Max Allan Collins is the bestselling author of the graphic novel ROAD TO PERDITION, the basis for the hit film starring Tom Hanks, and has won two Shamus Awards for his Nathan Heller mysteries, the latest of which is TARGET LANCER. Here, Max recalls the struggles he endured during the early days of his writing career and the two events occuring in consecutive years on December 24th that changed his life.
My ambition, from junior high school onward, was to be a mystery writer, specifically to write and publish the kind of hardboiled fiction people are calling “noir” these days.
I had written four novels in high school and a number of short stories, spending my summers creating the manuscripts that I would send out during the school year. I had any number of encouraging responses, but no sales.
At the University of Iowa Writers Workshop, I was blessed to have Richard Yates --- the great mainstream author of REVOLUTIONARY ROAD --- as my mentor. He helped me shape my pulp fiction into something that strove to be something more, even if it didn’t always. He got me an appropriate agent in New York, a crusty ex-paperback editor named Knox Burger, who said of my Raymond Chandler/Mickey Spillane-inspired work, “I’m afraid young Mr. Collins has learned to be a blacksmith in an automotive age.” Yates had told Burger that he thought I was another Dashiell Hammett. Burger said, “No --- W.R. Burnett maybe.”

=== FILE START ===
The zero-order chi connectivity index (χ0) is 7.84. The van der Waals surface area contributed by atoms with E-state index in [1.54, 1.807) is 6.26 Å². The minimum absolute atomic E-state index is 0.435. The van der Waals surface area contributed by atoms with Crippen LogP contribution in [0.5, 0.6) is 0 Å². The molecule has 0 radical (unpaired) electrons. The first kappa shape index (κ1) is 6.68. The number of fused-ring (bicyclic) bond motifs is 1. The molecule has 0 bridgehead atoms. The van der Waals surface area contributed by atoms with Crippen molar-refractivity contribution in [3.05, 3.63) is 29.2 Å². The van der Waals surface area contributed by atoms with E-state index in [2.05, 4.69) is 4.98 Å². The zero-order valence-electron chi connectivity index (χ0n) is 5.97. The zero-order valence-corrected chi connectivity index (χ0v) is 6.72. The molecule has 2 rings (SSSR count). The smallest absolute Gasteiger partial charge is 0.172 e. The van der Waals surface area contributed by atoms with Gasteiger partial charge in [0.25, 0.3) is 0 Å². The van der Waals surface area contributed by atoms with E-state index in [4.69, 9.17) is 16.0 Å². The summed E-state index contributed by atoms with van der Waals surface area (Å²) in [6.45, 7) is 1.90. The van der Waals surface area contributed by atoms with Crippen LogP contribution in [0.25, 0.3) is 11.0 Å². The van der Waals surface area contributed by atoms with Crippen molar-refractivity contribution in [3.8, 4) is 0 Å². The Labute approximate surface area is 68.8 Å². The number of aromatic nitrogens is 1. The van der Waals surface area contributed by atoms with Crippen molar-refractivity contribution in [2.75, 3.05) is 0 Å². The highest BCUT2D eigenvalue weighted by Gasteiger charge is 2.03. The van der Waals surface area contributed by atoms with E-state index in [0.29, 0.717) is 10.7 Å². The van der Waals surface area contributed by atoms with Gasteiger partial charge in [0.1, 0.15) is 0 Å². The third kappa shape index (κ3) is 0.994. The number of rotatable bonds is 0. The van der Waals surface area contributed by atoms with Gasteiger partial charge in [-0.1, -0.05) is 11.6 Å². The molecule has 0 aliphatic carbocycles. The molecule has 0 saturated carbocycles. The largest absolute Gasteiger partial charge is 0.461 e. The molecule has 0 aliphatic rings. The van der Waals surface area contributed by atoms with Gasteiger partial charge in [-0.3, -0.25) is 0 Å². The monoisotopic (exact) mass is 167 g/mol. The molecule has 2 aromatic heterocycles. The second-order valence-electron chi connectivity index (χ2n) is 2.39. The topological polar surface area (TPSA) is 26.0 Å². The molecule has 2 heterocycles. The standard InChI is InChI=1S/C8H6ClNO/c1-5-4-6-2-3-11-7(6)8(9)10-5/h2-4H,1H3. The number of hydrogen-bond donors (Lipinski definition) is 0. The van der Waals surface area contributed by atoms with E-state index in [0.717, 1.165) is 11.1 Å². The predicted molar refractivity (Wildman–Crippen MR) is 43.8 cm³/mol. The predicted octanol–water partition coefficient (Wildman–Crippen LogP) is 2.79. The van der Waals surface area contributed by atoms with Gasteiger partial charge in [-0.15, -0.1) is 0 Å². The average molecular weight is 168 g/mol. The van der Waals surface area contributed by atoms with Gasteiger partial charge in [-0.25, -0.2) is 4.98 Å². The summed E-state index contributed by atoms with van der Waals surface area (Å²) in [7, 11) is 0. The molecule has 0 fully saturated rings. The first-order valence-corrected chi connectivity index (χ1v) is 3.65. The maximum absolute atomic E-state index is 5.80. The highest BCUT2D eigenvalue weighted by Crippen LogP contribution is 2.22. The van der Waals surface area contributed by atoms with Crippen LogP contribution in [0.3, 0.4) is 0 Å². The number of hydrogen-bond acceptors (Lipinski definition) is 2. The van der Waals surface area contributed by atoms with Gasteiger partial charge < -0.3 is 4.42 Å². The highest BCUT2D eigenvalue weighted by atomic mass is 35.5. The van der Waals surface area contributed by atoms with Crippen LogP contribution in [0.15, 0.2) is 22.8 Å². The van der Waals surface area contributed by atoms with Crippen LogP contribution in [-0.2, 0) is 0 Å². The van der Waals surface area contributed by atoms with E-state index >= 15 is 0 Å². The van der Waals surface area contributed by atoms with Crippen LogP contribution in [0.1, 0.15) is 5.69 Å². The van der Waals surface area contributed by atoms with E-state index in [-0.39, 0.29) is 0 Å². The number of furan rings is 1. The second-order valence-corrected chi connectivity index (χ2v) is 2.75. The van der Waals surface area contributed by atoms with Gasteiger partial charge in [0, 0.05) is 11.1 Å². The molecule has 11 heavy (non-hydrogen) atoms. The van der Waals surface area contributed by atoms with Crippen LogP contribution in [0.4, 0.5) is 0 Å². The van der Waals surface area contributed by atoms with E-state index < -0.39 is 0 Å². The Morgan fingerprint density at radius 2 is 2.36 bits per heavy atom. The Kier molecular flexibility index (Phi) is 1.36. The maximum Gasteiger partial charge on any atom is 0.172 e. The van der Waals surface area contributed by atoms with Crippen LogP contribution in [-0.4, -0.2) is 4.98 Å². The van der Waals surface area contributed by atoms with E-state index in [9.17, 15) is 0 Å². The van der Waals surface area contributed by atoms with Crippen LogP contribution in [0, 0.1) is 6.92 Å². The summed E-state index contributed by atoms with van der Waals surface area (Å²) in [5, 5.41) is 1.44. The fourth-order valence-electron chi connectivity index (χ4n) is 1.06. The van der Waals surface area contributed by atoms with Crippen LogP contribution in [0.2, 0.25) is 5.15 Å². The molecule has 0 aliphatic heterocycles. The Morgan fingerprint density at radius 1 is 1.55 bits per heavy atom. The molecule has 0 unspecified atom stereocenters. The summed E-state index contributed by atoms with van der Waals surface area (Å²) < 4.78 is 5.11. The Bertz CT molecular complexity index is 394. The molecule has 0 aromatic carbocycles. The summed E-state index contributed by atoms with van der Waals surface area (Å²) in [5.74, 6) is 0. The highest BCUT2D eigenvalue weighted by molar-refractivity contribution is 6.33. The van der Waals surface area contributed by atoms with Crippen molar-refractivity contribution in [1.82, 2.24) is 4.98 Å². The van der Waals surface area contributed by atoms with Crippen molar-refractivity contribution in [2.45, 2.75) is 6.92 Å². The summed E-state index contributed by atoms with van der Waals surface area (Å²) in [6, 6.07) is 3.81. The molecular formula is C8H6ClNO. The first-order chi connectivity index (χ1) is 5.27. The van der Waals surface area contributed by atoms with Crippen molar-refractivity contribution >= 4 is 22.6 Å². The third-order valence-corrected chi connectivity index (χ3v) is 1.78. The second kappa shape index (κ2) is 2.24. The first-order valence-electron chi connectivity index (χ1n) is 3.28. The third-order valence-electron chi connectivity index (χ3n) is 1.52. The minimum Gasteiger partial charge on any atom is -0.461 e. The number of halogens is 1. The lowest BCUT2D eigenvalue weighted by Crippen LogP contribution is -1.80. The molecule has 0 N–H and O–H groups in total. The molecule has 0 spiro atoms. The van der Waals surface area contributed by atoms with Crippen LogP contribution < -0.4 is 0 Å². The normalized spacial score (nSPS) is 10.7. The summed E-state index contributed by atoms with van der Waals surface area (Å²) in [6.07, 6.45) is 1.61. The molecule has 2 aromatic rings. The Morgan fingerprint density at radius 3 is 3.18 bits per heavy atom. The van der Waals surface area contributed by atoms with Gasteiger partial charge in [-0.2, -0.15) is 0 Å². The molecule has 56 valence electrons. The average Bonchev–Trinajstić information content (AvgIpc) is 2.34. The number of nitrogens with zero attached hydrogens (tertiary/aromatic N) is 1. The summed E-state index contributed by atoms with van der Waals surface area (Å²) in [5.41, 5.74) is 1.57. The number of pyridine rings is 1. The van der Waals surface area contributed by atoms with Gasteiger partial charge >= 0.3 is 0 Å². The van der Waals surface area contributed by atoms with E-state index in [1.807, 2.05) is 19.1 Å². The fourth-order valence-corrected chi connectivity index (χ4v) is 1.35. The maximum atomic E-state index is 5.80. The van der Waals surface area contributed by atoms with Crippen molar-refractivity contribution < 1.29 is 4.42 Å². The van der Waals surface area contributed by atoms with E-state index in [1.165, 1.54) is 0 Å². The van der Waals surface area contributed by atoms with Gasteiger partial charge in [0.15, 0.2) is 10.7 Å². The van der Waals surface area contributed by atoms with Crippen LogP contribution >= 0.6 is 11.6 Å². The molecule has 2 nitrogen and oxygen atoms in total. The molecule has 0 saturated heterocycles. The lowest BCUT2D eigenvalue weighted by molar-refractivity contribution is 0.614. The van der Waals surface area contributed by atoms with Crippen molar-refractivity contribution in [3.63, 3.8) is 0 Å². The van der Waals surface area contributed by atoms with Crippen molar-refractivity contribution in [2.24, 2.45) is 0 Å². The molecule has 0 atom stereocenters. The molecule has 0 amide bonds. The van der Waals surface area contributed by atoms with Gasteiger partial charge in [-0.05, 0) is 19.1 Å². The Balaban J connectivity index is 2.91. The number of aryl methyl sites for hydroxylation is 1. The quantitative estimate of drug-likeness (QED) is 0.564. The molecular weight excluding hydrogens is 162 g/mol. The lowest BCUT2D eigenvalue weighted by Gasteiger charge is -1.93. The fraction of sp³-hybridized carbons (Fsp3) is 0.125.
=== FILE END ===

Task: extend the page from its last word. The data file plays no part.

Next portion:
Burger was right, but Yates remained supportive, and under his guidance, I wrote two crime novels that Burger tried to sell for me. The agent sent the books out for several years, with no luck. Finally an editor said he might be interested if I changed the ending (my protagonist had died on the last page). I did so. By now, I was in my last semester at Iowa City and teaching part-time at the community college in nearby Muscatine. My wife Barb was working at a bank, specifically the bank I had robbed in my first novel,BAIT MONEY, the book whose protagonist I’d recently un-killed.
I hated teaching. I was mostly working with remedial students and was unsuited for the task. One day in December, 1971, I came home and broke down into tears, like any good tough-guy writer.
I said to Barb, “Is this it? Is this who I am? A teacher who hates his job? After 10 years of trying, am I not really a writer, after all?” Barb comforted me, of course, but it was probably the low point of my young life. Not probably. It was.
A few days later, on December 24th, I picked up my mail at my parents’ house (our downtown apartment wasn’t safe for mail delivery). It was a letter from Knox Burger. BAIT MONEY had sold, and the publisher wanted a sequel as soon as possible. My mentor Dick Yates had moved by now, but I called my other mentor, Donald E. Westlake, who had also encouraged agent Burger to take me on, and shared the incredible news.
Don said, “Sometimes God acts like O. Henry and there’s nothing you can do about it.”
One year later, on December 24, 1972, I drove over to my folks’ house to pick up the mail. A package containing advance copies of my novel BAIT MONEY and the sequel, BLOOD MONEY, were waiting.
God had written his own sequel to that O. Henry story.